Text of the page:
Dairy Farm Reservoir of Listeria monocytogenes Sporadic and Epidemic Strains
Source: Journal of Food Protection®, Number 11, November 2004, pp. 2368-2626 , pp. 2496-2499(4)
Abstract:Identifying the reservoirs of a pathogen is vital for control of sporadic disease and epidemics. Listeria monocytogenes is a zoonotic foodborne pathogen that is responsible for 28% of food-related deaths in the United States annually, as well as a major cause of massive product recalls worldwide. To examine the role of the dairy farm as a potential source or reservoir for L. monocytogenes subtypes shown to cause human listeriosis, we compared the pulsed-field gel electrophoresis (PFGE) restriction enzyme digestion profiles of L. monocytogenes dairy farm–associated strains (milk, environmental, and bovine) to human sporadic and epidemic disease strains. Twenty-three percent of human sporadic strains had PFGE patterns identical to that of farm isolate(s). Additionally, three farm environmental strains and one human sporadic strain had a PFGE pattern identical to a strain of L. monocytogenes responsible for the 1985 California epidemic. These data indicate that this epidemic strain continues to cause sporadic human illness and has a potential dairy farm as a reservoir.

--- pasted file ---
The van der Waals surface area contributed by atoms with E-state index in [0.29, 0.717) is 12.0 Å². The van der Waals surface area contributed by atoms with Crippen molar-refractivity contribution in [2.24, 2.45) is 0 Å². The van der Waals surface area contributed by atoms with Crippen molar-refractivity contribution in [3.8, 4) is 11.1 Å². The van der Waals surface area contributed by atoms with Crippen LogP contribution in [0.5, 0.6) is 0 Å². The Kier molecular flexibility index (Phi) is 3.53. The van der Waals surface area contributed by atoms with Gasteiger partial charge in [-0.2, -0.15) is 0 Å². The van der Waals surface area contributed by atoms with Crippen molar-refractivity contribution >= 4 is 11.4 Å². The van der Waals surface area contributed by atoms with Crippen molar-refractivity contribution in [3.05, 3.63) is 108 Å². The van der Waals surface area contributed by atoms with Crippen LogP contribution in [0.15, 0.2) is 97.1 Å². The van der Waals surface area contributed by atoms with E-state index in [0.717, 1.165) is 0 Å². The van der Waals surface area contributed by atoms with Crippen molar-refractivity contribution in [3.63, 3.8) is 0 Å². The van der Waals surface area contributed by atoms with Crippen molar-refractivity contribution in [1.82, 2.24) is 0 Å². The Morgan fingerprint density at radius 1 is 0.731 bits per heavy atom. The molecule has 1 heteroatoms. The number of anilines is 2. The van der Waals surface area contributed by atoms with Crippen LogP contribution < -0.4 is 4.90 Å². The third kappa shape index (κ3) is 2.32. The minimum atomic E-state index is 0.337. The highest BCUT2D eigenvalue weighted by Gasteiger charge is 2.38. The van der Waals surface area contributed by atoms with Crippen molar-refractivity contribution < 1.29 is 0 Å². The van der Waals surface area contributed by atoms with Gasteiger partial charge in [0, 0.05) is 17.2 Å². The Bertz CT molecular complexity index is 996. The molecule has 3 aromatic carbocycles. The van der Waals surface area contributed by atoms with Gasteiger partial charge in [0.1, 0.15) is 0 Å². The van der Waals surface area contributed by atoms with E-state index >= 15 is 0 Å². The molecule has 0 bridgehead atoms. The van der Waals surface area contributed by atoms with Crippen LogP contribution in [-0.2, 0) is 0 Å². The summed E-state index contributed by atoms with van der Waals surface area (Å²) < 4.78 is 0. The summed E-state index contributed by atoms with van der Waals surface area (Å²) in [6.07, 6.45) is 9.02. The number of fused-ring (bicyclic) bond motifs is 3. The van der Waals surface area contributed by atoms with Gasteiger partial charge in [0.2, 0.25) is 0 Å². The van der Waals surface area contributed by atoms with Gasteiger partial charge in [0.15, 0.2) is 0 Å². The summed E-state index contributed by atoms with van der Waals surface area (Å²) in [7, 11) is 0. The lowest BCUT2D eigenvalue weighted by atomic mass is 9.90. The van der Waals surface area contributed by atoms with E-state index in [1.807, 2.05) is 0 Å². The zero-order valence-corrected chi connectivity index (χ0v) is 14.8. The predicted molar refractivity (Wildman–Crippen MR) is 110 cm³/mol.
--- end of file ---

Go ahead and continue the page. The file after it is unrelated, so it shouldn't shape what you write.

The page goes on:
Document Type: Research Article
Affiliations: 1: U. S. Department of Agriculture, Agricultural Research Service, Animal Disease Research Unit, Pullman, Washington 99164-6630 and Department of Veterinary Microbiology and Pathology, Washington State University, Pullman, Washington 99164-7040 2: U. S. Department of Agriculture, Agricultural Research Service, Animal Disease Research Unit, Pullman, Washington 99164-6630 3: Field Disease Investigation Unit, Department of Veterinary Clinical Science, Washington State University, Pullman, Washington 99164-6610 4: Department of Veterinary Microbiology and Pathology, Washington State University, Pullman, Washington 99164-7040 5: Department of Veterinary Microbiology and Pathology, Washington State University, Pullman, Washington 99164-7040 and Department of Microbiology, College of Veterinary Medicine and School of Agricultural Biotechnology, Seoul National University, Seoul 151-742, Korea 6: Department of Health, 1610 N. E. 150th Street, Shoreline, Washington 98155, USA
Publication date: 2004-11-01
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